The Incredible Shrinking Woman

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The Incredible Shrinking Woman
Incredible shrinking woman.jpg
Original film poster
Directed by Joel Schumacher
Produced by Hank Moonjean
Written by Richard Matheson (novel)
Jane Wagner (screenplay)
Starring Lily Tomlin
Charles Grodin
Ned Beatty
John Glover
Elizabeth Wilson
Music by Suzanne Ciani
Cinematography Bruce Logan
Edited by Jeff Gourson
Distributed by Universal Pictures
Release date(s) January 30, 1981
Running time 88 Minutes
Country United States
Language English
Box office $18,400,000

The Incredible Shrinking Woman is a 1981 science fiction/comedy film directed by Joel Schumacher, written by Jane Wagner and starring Lily Tomlin, Charles Grodin, Ned Beatty, John Glover and Elizabeth Wilson. This film is a take-off on the 1957 science fiction classic film The Incredible Shrinking Man, and credited as based on Richard Matheson's 1956 novel, The Shrinking Man. The original music score was composed by Suzanne Ciani.

The film was released in pan-and-scan on VHS by Universal on July 13, 1994. On November 4, 2009, an unmastered low-quality DVD release (manufactured on demand using DVD-R recordable media) in 16:9 anamorphic widescreen was offered under the Universal Vault Series banner.

Plot[edit]

Pat Kramer is an ordinary suburban housewife and mother whose husband works for an advertising company. After constant daily exposure to a mixture of household chemicals and beauty products, she begins to shrink gradually at first then rapidly. A few weeks pass and Pat has shrunk to the height of her own children. Eventually she becomes a celebrity of sorts appearing on The Mike Douglas Show and captures the hearts of the American people. Soon she is less than a foot tall making her like a doll to her children and forcing her to move into a dollhouse.

Pat is kidnapped by a group of mad scientists who make it seem that she perished in the kitchen garbage disposal. They plan to shrink everyone in the world by performing experiments on her to learn her secret. With the help of a kind young lab custodian and a super-intelligent gorilla named Sydney she escapes. Speaking of her escape to a crowd of people she continues to shrink saying her goodbyes before becoming microscopic in size. Vanishing from sight, she is again presumed dead but in fact she falls into a puddle of spilled household chemicals - which returns her to her original size. After her homecoming celebrating her returning to a normal size she notices that her wedding ring is now too tight while her foot is splitting her shoe open suggesting she might still be growing.

Cast[edit]

Production notes[edit]

Lily Tomlin plays four characters in this film: lead character Pat Kramer; her neighbor Judith Beasley (a character derived from Tomlin's live shows); Tomlin's Laugh-In characters "Ernestine" (a telephone operator); and "Edith Ann," (a little girl - seen only in the TV version of the film). Lily Tomlin and Elizabeth Wilson previously appeared together in Nine to Five as Violet Newstead and Roz Keith, respectively.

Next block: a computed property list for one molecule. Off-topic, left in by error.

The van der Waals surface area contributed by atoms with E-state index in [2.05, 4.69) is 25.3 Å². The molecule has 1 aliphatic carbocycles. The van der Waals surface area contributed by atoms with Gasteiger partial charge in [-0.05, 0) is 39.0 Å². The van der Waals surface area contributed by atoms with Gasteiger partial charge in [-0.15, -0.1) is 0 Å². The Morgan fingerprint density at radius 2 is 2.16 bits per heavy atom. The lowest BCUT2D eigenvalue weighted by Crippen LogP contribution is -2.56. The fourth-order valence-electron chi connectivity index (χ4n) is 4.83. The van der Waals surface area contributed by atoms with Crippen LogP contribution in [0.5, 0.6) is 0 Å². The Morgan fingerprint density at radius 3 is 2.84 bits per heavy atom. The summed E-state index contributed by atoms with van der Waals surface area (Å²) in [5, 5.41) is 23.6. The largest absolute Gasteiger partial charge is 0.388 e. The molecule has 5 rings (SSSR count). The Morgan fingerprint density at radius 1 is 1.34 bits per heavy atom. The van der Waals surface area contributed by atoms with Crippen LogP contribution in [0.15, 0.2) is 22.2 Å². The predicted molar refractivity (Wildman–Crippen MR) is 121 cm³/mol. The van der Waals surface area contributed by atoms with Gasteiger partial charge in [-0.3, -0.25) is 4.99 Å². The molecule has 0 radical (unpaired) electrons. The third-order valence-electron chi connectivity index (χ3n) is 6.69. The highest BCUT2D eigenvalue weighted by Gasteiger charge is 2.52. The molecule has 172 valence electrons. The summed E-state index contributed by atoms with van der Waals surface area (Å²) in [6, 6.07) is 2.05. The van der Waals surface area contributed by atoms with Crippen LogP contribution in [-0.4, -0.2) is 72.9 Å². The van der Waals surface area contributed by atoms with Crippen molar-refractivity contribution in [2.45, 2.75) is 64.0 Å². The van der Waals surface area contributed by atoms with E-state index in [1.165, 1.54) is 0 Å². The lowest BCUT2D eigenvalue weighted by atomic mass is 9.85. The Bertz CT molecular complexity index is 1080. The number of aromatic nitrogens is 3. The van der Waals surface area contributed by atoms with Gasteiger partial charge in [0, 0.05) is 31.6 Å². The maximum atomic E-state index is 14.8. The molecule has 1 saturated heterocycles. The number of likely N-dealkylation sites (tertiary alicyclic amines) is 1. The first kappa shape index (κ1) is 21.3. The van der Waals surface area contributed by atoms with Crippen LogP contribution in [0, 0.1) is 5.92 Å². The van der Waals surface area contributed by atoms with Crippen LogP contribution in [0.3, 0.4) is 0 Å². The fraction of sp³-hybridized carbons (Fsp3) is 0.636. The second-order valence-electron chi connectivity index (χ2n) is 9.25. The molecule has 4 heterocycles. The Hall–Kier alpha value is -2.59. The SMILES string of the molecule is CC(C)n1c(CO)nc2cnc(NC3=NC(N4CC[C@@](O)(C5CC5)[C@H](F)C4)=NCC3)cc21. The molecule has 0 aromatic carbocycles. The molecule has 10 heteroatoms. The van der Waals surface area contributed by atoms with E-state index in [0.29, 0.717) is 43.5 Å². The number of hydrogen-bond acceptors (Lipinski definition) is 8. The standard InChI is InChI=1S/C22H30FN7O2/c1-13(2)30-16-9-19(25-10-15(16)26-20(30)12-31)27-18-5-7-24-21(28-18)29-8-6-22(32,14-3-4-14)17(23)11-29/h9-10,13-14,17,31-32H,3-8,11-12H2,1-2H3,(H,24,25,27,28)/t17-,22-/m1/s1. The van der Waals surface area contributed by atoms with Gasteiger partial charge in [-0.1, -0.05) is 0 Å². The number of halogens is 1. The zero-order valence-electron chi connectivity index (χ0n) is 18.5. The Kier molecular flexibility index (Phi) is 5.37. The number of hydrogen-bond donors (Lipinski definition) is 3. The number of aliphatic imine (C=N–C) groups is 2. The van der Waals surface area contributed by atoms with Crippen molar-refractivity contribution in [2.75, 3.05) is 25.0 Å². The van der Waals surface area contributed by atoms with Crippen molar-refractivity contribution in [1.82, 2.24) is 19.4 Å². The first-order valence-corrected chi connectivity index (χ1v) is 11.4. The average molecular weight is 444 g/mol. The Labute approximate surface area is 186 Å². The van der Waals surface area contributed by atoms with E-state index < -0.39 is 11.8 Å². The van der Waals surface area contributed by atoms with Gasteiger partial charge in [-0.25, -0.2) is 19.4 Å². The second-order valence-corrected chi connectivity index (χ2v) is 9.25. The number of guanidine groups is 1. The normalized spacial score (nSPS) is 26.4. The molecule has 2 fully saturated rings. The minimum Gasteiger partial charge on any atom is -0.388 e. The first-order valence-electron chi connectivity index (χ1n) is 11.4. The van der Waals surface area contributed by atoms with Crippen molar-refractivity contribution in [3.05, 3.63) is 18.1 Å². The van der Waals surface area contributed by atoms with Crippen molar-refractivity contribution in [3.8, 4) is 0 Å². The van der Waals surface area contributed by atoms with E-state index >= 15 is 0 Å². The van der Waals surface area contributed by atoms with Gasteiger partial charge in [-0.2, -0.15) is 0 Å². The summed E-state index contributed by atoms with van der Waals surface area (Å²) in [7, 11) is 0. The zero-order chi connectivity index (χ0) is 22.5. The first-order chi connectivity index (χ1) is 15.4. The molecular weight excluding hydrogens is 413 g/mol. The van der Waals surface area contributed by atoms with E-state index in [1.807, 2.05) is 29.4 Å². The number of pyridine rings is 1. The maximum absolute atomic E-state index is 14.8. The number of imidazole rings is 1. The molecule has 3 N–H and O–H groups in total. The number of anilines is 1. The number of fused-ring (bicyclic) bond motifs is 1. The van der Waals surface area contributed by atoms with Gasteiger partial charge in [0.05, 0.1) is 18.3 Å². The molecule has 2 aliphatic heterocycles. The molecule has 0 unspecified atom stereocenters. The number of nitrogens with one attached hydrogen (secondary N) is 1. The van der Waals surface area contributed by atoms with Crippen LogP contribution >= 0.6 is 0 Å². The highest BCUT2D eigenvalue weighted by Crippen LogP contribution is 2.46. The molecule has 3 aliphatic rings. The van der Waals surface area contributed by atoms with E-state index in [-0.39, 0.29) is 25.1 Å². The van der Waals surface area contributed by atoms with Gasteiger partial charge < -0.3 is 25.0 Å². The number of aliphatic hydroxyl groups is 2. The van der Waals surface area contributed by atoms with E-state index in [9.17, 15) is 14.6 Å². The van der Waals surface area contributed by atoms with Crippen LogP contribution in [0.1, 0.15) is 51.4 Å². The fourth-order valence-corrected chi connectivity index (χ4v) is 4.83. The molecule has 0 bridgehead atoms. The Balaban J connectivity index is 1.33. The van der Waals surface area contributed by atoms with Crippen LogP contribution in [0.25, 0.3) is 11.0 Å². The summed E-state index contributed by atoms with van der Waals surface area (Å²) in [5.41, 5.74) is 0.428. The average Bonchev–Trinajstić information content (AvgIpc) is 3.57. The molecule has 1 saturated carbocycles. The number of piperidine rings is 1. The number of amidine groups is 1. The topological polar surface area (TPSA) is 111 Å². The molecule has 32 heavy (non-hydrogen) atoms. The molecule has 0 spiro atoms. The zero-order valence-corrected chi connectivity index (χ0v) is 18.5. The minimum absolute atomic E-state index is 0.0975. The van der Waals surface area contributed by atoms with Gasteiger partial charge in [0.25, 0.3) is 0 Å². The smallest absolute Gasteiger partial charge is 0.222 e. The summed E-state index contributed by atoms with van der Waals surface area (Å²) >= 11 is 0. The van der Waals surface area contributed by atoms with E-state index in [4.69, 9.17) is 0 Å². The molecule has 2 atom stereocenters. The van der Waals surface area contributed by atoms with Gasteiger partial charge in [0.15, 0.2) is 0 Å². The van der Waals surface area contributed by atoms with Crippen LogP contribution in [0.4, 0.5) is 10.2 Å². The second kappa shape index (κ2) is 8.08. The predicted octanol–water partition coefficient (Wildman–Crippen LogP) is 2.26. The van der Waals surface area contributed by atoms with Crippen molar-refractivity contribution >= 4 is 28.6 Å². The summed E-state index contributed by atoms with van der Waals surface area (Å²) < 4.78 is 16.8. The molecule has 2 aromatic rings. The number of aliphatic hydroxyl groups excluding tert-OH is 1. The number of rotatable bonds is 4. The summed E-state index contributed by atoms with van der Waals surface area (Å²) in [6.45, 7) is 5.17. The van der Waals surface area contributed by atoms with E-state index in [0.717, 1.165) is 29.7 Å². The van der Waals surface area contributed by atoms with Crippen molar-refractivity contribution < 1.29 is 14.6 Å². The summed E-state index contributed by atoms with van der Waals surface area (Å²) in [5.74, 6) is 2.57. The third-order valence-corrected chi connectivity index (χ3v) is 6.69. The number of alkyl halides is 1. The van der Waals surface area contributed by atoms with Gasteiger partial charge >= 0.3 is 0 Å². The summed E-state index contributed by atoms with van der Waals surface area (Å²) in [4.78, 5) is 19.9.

Rick Baker, who plays Sydney the Gorilla in the film, was the very first recipient of the Oscar for Best Make-Up for An American Werewolf in London when the category was first introduced in 1981. Baker's career, especially his early fascination with gorillas and his work in three movies featuring them is told in the TV documentary Gorillas: Primal Contact.

Actor Dick Wilson plays a fussy supermarket manager - much like his famous Charmin tissue TV commercial character: Mr. Whipple.

The film's writer, Jane Wagner, is Tomlin's longtime life partner and frequent collaborator.

Reception[edit]

The film opened to predominantly negative reviews from critics. As of June 1, 2014, tthe film has a 0% rating from critics on Rotten Tomatoes.

Upon release, the New York Times' Vincent Canby called the film:

"an amiably funny variation on Jack Arnold's classic 1957 science-fiction film, The Incredible Shrinking Man, which had been based on Richard Matheson's novel The Shrinking Man," and went on to write that the film was "a low-key comedy that rambles from one comic idea to the next with the slightly uneasy manner of a nightclub comedian doing a new improvisation. It succeeds in bits and pieces that are separated by long patches that are more remarkable for their good will than for their wit."

Regarding Jane Wagner's screenplay, he wrote:

"Miss Wagner has a great talent for the kind of monologues, sketches and oddball characters that made Miss Tomlin's Appearing Nitely so memorable on Broadway, but not for creating a sustained comic narrative."[1]

The Chicago Sun-Times' Roger Ebert was more enthusiastic for the comedy, calling it:

"a terrific movie for kids and teenagers. It's a melancholy fact of the times we live in that any movie of even moderate ambition is supposed to become a blockbuster - and that "family movies," with few exceptions, are inane, innocent, and boring. But The Incredible Shrinking Woman is not inane, is sometimes wickedly knowing, and is only periodically boring."

Ebert noted that the movie was:

"also funny in its visual approach, showing us a suburban world in which everything is done in hideously jolly colors and everybody, even the TV anchorman, wears peach blazers. America in this movie looks like a gigantic paint-color chart,"

but ultimately remarked that while the movie succeeds on several levels, it does so:

"without ever breaking through to become a really inspired comedy."[2]

See also[edit]

References[edit]

  1. ^ Canby, Vincent (January 30, 1981). "The Incredible Shrinking Woman (1981)". The New York Times. Retrieved July 24, 2012. 
  2. ^ Ebert, Robert (January 1, 1981). "The Incredible Shrinking Woman". Retrieved July 24, 2012. 

External links[edit]